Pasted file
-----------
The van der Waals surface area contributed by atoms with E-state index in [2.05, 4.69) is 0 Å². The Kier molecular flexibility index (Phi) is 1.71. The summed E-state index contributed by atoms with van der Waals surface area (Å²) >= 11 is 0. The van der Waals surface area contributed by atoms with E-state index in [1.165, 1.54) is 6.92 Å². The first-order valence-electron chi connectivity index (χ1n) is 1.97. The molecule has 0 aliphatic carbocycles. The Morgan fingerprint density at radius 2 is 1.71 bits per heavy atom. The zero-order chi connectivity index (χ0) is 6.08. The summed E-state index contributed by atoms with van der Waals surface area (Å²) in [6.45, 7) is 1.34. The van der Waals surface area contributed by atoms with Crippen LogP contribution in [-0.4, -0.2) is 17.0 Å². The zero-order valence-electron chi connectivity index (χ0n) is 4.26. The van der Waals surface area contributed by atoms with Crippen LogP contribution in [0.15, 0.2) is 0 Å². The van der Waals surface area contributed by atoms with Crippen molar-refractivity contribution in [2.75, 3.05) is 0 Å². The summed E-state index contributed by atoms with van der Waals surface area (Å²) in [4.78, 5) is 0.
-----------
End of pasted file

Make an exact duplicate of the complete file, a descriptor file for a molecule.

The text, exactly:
The van der Waals surface area contributed by atoms with E-state index in [2.05, 4.69) is 0 Å². The Kier molecular flexibility index (Phi) is 1.71. The summed E-state index contributed by atoms with van der Waals surface area (Å²) >= 11 is 0. The van der Waals surface area contributed by atoms with E-state index in [1.165, 1.54) is 6.92 Å². The first-order valence-electron chi connectivity index (χ1n) is 1.97. The molecule has 0 aliphatic carbocycles. The Morgan fingerprint density at radius 2 is 1.71 bits per heavy atom. The zero-order chi connectivity index (χ0) is 6.08. The summed E-state index contributed by atoms with van der Waals surface area (Å²) in [6.45, 7) is 1.34. The van der Waals surface area contributed by atoms with Crippen LogP contribution in [-0.4, -0.2) is 17.0 Å². The zero-order valence-electron chi connectivity index (χ0n) is 4.26. The van der Waals surface area contributed by atoms with Crippen LogP contribution in [0.15, 0.2) is 0 Å². The van der Waals surface area contributed by atoms with Crippen molar-refractivity contribution in [2.75, 3.05) is 0 Å². The summed E-state index contributed by atoms with van der Waals surface area (Å²) in [4.78, 5) is 0.